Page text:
As biosimilars enter major markets, including the U.S, large biopharma companies with the most number of products are the early leaders. However, there are hundreds of companies worldwide developing biosimilars. More biosimilars competition, more products, will coming in most every country and biopharma market niche. The biosimilars pipeline, what is in development, is healthy, with over 750 biosimilars in various stages of development [1]. Soon we can expect the number of marketed biosimilars to exceed the innovative biopharmaceuticals.

Competition will increase, and attaining low costs, generally involving using current vs. older legacy bioprocessing technologies, is critically needed by biosimilar manufacturers to support discounts and defend against the considerable expected biosimilars competition. Lowest costs are generally associated with the very largest scale stainless-steel manufacturing. However, calculated manufacturing costs are just part of the real or total costs of manufacture, which include many hidden costs of simply being a manufacturer.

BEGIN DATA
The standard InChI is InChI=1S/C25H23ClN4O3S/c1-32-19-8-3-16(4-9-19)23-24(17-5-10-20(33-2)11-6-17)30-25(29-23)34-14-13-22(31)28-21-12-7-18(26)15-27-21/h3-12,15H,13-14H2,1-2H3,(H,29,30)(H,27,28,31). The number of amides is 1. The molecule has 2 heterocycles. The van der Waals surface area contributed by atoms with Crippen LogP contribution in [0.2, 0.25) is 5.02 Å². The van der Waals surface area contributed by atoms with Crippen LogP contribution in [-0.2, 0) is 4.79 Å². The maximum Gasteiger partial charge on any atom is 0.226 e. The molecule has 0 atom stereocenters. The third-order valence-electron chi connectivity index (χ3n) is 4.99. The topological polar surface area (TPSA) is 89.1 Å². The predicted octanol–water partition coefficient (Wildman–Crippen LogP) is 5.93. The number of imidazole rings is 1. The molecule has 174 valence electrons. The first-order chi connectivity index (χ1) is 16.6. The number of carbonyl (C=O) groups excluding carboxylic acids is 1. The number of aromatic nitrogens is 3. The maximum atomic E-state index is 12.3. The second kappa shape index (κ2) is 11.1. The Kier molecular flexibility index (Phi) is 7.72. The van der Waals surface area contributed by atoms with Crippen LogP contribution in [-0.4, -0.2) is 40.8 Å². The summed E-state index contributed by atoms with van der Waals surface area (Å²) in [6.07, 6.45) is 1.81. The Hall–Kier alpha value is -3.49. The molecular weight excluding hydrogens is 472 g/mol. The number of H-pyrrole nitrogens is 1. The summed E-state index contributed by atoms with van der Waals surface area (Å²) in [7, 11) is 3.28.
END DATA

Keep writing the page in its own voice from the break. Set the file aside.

Rader, R.A., Biosimilars/Biobetters Pipeline Database.
Rader, R.A., Langer, E.S., “Future Manufacturing Strategies for Biosimilars,” BioProcess Intl.,. 14(5 supplement), May 2016, p. 24-29.

About the Author

Ronald A. Rader | BioPlan Associates Inc.